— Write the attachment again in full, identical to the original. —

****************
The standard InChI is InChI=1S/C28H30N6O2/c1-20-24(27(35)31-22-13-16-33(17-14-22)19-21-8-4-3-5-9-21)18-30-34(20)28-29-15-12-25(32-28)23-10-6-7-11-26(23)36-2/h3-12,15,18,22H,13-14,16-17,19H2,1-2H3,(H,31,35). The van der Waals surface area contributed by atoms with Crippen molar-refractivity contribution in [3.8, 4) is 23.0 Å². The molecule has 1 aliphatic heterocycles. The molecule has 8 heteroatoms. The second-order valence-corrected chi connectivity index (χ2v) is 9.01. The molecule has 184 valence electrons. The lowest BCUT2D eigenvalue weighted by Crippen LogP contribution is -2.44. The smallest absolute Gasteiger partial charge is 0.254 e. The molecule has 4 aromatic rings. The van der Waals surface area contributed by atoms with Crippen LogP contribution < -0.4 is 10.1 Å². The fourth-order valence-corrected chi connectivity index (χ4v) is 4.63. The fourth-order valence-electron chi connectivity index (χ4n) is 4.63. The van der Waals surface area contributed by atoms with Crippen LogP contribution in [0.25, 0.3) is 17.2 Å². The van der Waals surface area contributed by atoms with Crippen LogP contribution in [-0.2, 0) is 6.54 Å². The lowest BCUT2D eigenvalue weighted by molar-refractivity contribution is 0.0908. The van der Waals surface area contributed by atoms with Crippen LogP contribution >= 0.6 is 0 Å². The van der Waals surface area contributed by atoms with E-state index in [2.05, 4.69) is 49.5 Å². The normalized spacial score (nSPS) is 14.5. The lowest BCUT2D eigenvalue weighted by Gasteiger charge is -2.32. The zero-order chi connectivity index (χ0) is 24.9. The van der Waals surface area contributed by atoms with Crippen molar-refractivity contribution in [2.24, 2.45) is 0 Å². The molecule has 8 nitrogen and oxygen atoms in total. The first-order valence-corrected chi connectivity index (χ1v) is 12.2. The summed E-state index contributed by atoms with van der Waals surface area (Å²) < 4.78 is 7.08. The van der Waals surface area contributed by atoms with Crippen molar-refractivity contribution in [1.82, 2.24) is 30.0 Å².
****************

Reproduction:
The standard InChI is InChI=1S/C28H30N6O2/c1-20-24(27(35)31-22-13-16-33(17-14-22)19-21-8-4-3-5-9-21)18-30-34(20)28-29-15-12-25(32-28)23-10-6-7-11-26(23)36-2/h3-12,15,18,22H,13-14,16-17,19H2,1-2H3,(H,31,35). The van der Waals surface area contributed by atoms with Crippen molar-refractivity contribution in [3.8, 4) is 23.0 Å². The molecule has 1 aliphatic heterocycles. The molecule has 8 heteroatoms. The second-order valence-corrected chi connectivity index (χ2v) is 9.01. The molecule has 184 valence electrons. The lowest BCUT2D eigenvalue weighted by Crippen LogP contribution is -2.44. The smallest absolute Gasteiger partial charge is 0.254 e. The molecule has 4 aromatic rings. The van der Waals surface area contributed by atoms with Crippen LogP contribution < -0.4 is 10.1 Å². The fourth-order valence-corrected chi connectivity index (χ4v) is 4.63. The fourth-order valence-electron chi connectivity index (χ4n) is 4.63. The van der Waals surface area contributed by atoms with Crippen LogP contribution in [0.25, 0.3) is 17.2 Å². The van der Waals surface area contributed by atoms with Crippen LogP contribution in [-0.2, 0) is 6.54 Å². The lowest BCUT2D eigenvalue weighted by molar-refractivity contribution is 0.0908. The van der Waals surface area contributed by atoms with Crippen LogP contribution >= 0.6 is 0 Å². The van der Waals surface area contributed by atoms with E-state index in [2.05, 4.69) is 49.5 Å². The normalized spacial score (nSPS) is 14.5. The lowest BCUT2D eigenvalue weighted by Gasteiger charge is -2.32. The zero-order chi connectivity index (χ0) is 24.9. The van der Waals surface area contributed by atoms with Crippen molar-refractivity contribution in [2.24, 2.45) is 0 Å². The molecule has 8 nitrogen and oxygen atoms in total. The first-order valence-corrected chi connectivity index (χ1v) is 12.2. The summed E-state index contributed by atoms with van der Waals surface area (Å²) < 4.78 is 7.08. The van der Waals surface area contributed by atoms with Crippen molar-refractivity contribution in [1.82, 2.24) is 30.0 Å².